Is taking time to do research right for me?

23 May 2018

Is a professional development year right for me? Should I do research? What is the benefit? These were some of the questions raised during the last “hang-out” session hosted by the Resident and Associate Society of the American College of Surgeons (RAS ACS) on May 7th. “Hang-outs” are informal conference calls designed to help medical students navigate various aspects of surgery such as work-life integration, academic development years, residency interviewing tips and more. Our last discussion with the medical students got me thinking about the reasons I am spending (two or maybe three) years in the middle of general surgery residency dedicated to research: 1) a desire for an in-depth understanding of basic science research, and 2) to increase my probability of matching into the fellowship of my choice.

I’ve always had a passion for basic science research. As a chemistry major in college, I made Cisplatin, a cancer drug, from scratch and synthesized a novel metallo-organic framework that allowed me to explore the various applications of these frameworks: energy storage and drug delivery across the brain blood barrier. However, my research opportunities in college and medical school were limited in time generally lasting 3-6 months and lacked the structure that an advanced degree or dedicated research time provides. I craved the opportunity to learn to think like a scientist, ask a question, develop a hypothesis, perform the experiment and get an answer. I also wished to further understand and explore cancer biology to improve patient care. The second reason I signed up for academic development years is the promise of increasing my probability of matching into a Surgical Oncology fellowship. Surgical Oncology, like many fellowships, is a highly competitive subspecialty to match into, with 86 applicants in 2016 for 59 positions available for matching. Fellowship spots – like residency spots – have more applicants than positions available each year. Additionally, the 2016 National Resident Matching Program (NRMP) Program Director Survey reported involvement and interest in research as one of the top 5 determining factors for matching into a fellowship.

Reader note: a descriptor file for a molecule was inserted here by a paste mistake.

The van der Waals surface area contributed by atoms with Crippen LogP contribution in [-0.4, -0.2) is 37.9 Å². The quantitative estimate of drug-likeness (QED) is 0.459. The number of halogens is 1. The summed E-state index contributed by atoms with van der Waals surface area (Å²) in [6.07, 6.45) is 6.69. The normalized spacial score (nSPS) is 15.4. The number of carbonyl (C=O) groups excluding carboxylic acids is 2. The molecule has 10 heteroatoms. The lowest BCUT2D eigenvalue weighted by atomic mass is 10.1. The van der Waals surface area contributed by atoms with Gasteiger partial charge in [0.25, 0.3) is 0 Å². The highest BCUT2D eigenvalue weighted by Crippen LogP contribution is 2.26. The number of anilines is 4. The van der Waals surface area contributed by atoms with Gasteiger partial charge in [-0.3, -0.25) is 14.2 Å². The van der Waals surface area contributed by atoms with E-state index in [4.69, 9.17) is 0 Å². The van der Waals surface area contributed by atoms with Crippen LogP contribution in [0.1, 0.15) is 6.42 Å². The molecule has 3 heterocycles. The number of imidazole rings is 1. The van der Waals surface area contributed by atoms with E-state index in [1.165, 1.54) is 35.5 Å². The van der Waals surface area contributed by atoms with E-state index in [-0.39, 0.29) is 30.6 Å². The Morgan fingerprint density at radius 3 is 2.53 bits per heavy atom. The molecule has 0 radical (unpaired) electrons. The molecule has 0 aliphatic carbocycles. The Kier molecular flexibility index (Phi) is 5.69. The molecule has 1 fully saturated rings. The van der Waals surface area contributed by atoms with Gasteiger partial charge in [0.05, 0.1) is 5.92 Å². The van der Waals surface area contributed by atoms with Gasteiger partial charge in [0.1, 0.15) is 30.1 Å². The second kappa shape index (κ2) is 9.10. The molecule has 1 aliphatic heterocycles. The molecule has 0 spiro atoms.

There are a few key things to consider if professional development years are right for you, think about where you see yourself practicing in 10-15 years.
Do you see yourself in an academic, private or other type of practice?
Do you envision yourself doing any type of research, if so what type?
Do you wish to pursue an advanced degree?
Are you considering fellowship training, and what have previous applicants done to match in that fellowship?

If you answered yes to any of those questions or want more information, talk to senior residents who have done research, ask them about their publishing productivity. Did they have enough support from the faculty and program? Talk to your program director and other faculty, ask what projects if any they have available. Inquire about outside research opportunities and if your program would support you leaving the institution. If you are thinking about taking time for professional development, start planning early; find a mentor, create a timeline of what you wish to accomplish, draft a research proposal and plan. Find funding opportunities and ask for help when needed.

As I complete my first research year at the National Cancer Institute, I’ve honed my scientific skills to develop a hypothesis, ask unambiguous questions and develop a research plan to help answer these questions. I look forward to the next year as I continue my work in cancer therapeutics and refine my scientific skills.

Madeline B. Torres, M.D. is a general surgery resident at Penn State Milton S. Hershey Medical Center in Hershey, PA, currently completing a research fellowship in surgical oncology at National Cancer Institute (NCI) in Bethesda, Maryland. Dr. Torres was born and raised in El Salvador. She immigrated to the United States with her mother and brother at the age of nine. She then went on to obtain her B.S. in chemistry from the University of Colorado at Denver and earned her medical degree from the University of Utah School of Medicine. She became involved with AWS during medical school after working with AWS members Amalia Cochran M.D. and Leigh Neumayer M.D. whom she considers mentors. Her academic interests include surgical education, surgical oncology, work-life balance, and encouraging women and minorities to pursue surgery and other careers in medicine.

Our blog is a forum for our members to speak, and as such, statements made here represent the opinions of the author and are not necessarily the opinion of the Association of Women Surgeons.

Leave a Reply

Your email address will not be published. Required fields are marked *